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Summary: Since Christ made unity possible, let us pursue unity.

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God Himself declared that unity is not only possible but most of all powerful. Looking down at the Tower of Babel, He said: “If as one people speaking the same language they have begun to do this, then nothing they plan to do will be impossible for them.”[1] Of course, God scattered those who built the tower all over the earth by confusing their language. But that’s only because they united for the wrong reason, that is, “so that [they] may make a name for [themselves].”[2] But imagine how powerful it could be if we unite for the right reason!

Last week, when looked at Philippians 2:1-4, we saw that we were united with Christ in order to unite with each other. Let us read our passage again: “If you have any encouragement from being united with Christ, if any comfort from his love, if any fellowship with the Spirit, if any tenderness and compassion, then make my joy complete by being likeminded, having the same love, being one in spirit and purpose. Do nothing out of selfish ambition or vain conceit, but in humility consider others better than yourselves. Each of you should look not only to your own interests, but also to the interests of others.” From verse 1, we saw that Christ made unity possible. We saw the grounds for our unity, namely, that we are encouraged by our union with Christ, we experience comfort through the Father’s love, we enjoy fellowship with the Spirit and we exude tender compassion. In verses 2 to 4, we will see that since Christ made unity possible, we are to pursue unity. This morning, we will talk about “How To Be One.”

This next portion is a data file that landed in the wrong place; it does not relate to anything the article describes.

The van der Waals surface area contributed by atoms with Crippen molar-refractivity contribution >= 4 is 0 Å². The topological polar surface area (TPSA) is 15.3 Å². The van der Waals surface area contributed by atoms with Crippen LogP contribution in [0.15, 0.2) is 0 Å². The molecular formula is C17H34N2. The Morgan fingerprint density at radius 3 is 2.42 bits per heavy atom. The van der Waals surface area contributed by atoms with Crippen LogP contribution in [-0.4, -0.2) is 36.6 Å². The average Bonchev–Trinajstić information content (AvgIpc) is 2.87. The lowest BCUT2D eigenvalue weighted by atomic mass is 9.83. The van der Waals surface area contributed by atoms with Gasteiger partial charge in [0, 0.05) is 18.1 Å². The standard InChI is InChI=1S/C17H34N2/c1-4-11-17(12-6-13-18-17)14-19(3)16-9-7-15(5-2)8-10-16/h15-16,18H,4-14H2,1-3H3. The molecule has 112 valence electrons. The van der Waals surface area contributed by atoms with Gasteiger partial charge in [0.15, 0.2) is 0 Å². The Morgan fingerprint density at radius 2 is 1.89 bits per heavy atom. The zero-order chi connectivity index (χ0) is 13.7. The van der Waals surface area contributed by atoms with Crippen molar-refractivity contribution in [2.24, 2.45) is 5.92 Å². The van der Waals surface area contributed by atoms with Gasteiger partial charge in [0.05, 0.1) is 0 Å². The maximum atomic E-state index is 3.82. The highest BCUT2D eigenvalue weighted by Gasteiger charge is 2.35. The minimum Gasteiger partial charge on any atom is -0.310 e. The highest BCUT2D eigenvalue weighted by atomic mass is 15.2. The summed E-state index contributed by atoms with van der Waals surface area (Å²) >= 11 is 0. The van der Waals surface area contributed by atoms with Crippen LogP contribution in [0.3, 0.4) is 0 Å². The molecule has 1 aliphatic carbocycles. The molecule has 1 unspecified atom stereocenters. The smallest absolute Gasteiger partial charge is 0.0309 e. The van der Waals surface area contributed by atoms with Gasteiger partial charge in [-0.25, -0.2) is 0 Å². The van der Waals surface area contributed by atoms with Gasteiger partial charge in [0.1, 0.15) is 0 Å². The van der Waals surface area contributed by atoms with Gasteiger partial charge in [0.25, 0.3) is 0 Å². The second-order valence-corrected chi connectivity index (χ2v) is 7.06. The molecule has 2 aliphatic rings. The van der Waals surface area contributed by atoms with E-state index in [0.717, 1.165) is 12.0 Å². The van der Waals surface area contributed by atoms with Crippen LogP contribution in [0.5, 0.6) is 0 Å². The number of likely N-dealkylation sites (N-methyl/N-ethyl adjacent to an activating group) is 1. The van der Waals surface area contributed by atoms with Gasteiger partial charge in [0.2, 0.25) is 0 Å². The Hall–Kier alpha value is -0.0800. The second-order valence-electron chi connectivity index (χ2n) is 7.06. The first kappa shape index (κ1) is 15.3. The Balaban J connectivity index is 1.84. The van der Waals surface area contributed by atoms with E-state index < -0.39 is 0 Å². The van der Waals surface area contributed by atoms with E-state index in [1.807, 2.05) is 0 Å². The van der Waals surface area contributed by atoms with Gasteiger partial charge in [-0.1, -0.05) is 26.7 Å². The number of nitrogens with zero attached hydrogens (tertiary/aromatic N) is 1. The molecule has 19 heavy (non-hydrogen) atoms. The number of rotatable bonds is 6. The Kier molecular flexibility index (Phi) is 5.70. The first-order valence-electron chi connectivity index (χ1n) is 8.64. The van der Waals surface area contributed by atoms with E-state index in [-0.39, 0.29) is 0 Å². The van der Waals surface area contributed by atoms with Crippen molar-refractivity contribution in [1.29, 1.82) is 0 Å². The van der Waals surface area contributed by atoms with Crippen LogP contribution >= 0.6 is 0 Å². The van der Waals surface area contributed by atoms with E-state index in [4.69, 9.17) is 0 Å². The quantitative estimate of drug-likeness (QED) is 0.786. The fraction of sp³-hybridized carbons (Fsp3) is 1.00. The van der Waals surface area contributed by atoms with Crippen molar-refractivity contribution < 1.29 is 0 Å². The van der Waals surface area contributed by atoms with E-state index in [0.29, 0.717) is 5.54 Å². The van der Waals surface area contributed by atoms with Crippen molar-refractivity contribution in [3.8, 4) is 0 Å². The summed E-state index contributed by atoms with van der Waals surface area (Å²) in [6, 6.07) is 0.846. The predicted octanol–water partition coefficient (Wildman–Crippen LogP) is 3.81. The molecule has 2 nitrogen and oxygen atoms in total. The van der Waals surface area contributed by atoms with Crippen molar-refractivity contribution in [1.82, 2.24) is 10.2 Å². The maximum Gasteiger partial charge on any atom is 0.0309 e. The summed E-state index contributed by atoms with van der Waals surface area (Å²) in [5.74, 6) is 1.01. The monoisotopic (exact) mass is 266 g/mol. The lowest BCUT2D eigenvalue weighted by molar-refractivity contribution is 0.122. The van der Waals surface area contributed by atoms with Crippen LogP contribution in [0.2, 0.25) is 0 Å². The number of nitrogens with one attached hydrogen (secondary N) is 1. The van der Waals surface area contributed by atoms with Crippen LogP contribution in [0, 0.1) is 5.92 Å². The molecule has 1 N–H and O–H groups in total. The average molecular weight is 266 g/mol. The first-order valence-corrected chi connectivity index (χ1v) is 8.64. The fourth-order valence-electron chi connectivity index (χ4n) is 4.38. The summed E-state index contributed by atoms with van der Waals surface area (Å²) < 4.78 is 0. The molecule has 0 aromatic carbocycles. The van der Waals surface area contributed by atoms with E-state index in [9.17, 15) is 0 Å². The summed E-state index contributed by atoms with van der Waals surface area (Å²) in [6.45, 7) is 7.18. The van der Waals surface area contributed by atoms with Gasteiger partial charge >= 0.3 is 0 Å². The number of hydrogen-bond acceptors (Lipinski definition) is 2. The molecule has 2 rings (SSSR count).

I already pointed out that verses 1 to 4 are actually one long sentence in Greek and that the only command and the main point of the passage is in verse 2: “make my joy complete by being likeminded”. Now there are five participles in verses 2b to 4 that explains the means on how we can fulfill the command to be united.

First, we are to DEVOTE ourselves to others. Verse 2b reads, “…having the same love”. Note that in verse 1 it says that we experience “comfort from his [or the Father’s] love”. This is the same love we are to have for each other. We cannot say that we can’t love the same way that God loved us for Romans 5:5 say that “God has poured out his love into our hearts by the Holy Spirit, whom he has given us.” Someone wrote, “…people ought to love each other equally and not give preferential treatment to some over others.”[3] Love is one of the keys to unity. The Contemporary English Version goes like this: “Live in harmony by showing love for each other.”

The participle “having” is in the present tense. That’s why the New American Standard Bible translated it as “maintaining the same love”. It is also in the active sense. That means we do it continuously and intentionally because being devoted to each other is never accidental and temporary. Dr. John MacArthur, Jr. wrote, “On a purely emotional level, having equal love for others is impossible, because people are not equally attractive. ...however, [it] is the love of the will, not of preference or attraction. It is based on an intentional, conscious choice to seek the welfare of its object.”[4] We decide to love and to keep on loving each other. Romans 12:10 also says, “Be devoted to one another in brotherly love.”


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